Brant Experiencing Higher than Normal Flu Activity  

Published on: November 16, 2022

Brantford, ON – The Brant County Health Unit (BCHU) has received a significant number of positive lab results related to influenza (flu) up to this point in the 2022/23 flu season.

Between October 3 and November 6, BCHU received notification of 50 lab confirmed flu cases in Brant residents. By comparison, during the same period of the 2019/20 flu season, there were no confirmed flu cases in Brant residents. The 2019/20 flu season was the most recent where masks or face coverings were not widely in use.

Influenza is a virus that affects the lungs and can cause serious illness, especially in young children and the elderly. It is not the common cold. The flu is easily spread through the air by coughing, sneezing and/or talking, or by touching contaminated surfaces/objects (phones, doorknobs, tablets, etc.).

 “The flu shot is safe and the best protection against the flu,” said Dr. Rebecca Comley, Acting Medical Officer of Health at BCHU. “I would encourage all those over six months-of-age to receive their flu shot as soon as possible. As the Province forecasts this flu season to continue to be difficult, the flu shot is especially recommended for residents considered to part of at-risk groups.”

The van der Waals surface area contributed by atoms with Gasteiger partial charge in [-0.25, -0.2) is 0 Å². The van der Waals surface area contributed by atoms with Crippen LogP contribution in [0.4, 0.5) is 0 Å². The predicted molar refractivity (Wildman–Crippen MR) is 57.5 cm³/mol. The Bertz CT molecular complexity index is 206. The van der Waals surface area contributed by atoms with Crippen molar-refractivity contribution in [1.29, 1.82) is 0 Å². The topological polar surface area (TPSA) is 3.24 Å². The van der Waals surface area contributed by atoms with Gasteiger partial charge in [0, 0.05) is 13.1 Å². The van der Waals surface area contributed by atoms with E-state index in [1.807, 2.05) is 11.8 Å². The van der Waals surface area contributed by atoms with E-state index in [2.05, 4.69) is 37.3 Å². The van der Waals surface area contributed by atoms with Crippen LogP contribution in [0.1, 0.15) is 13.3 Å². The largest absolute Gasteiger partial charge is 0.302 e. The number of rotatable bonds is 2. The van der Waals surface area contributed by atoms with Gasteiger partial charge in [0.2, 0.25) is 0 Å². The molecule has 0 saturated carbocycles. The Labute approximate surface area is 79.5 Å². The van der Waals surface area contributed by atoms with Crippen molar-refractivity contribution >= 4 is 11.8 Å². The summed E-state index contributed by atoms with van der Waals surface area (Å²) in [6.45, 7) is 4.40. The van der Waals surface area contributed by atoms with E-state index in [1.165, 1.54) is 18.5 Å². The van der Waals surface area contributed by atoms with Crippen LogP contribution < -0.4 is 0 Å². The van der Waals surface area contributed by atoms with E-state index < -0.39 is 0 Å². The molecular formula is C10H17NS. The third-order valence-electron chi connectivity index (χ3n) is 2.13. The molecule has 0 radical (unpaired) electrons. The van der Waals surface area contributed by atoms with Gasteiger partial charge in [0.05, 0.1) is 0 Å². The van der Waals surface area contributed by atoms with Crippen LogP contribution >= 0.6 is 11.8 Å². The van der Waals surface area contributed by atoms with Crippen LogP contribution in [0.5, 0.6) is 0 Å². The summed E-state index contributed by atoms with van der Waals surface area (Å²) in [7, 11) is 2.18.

Individuals at high risk of flu-related complications or who are more likely to require hospitalization include:

  • All pregnant individuals
  • People who are residents of nursing homes or other chronic care facilities
  • People ≥ 65 years of age
  • All children six months to four years-of-age
  • Indigenous peoples
  • Adults or children six months-of-age and over with the following chronic health conditions:
    • Cardiac or pulmonary disorders
    • Diabetes mellitus or other metabolic disease
    • Cancer
    • Conditions or medication which compromise the immune system
    • Renal disease
    • Anemia or hemoglobinopathy
    • Neurologic or neurodevelopment conditions
    • Morbid obesity (body mass index of ≥40)
    • Children and adolescents (6 months to 18 years) undergoing treatment with acetylsalicylic acid for long periods

The flu shot is now available through local pharmacies or health care providers. BCHU will also be holding flu clinics on select dates throughout November. Appointments are available through the BCHU website.

Anyone experiencing symptoms of respiratory illness should:

  • Stay at home until you do not have a fever and your symptoms have been improving for at least 24 hours (or 48 hours if you had nausea, vomiting or diarrhea)
  • Wear a well-fitted mask in public spaces
  • Do not visit persons in hospitals, retirement/long-term care homes, or persons who may be at higher risk of illness (e.g., seniors and immunocompromised persons)
  • Seek medical attention for severe or worsening symptoms, or if in a high-risk group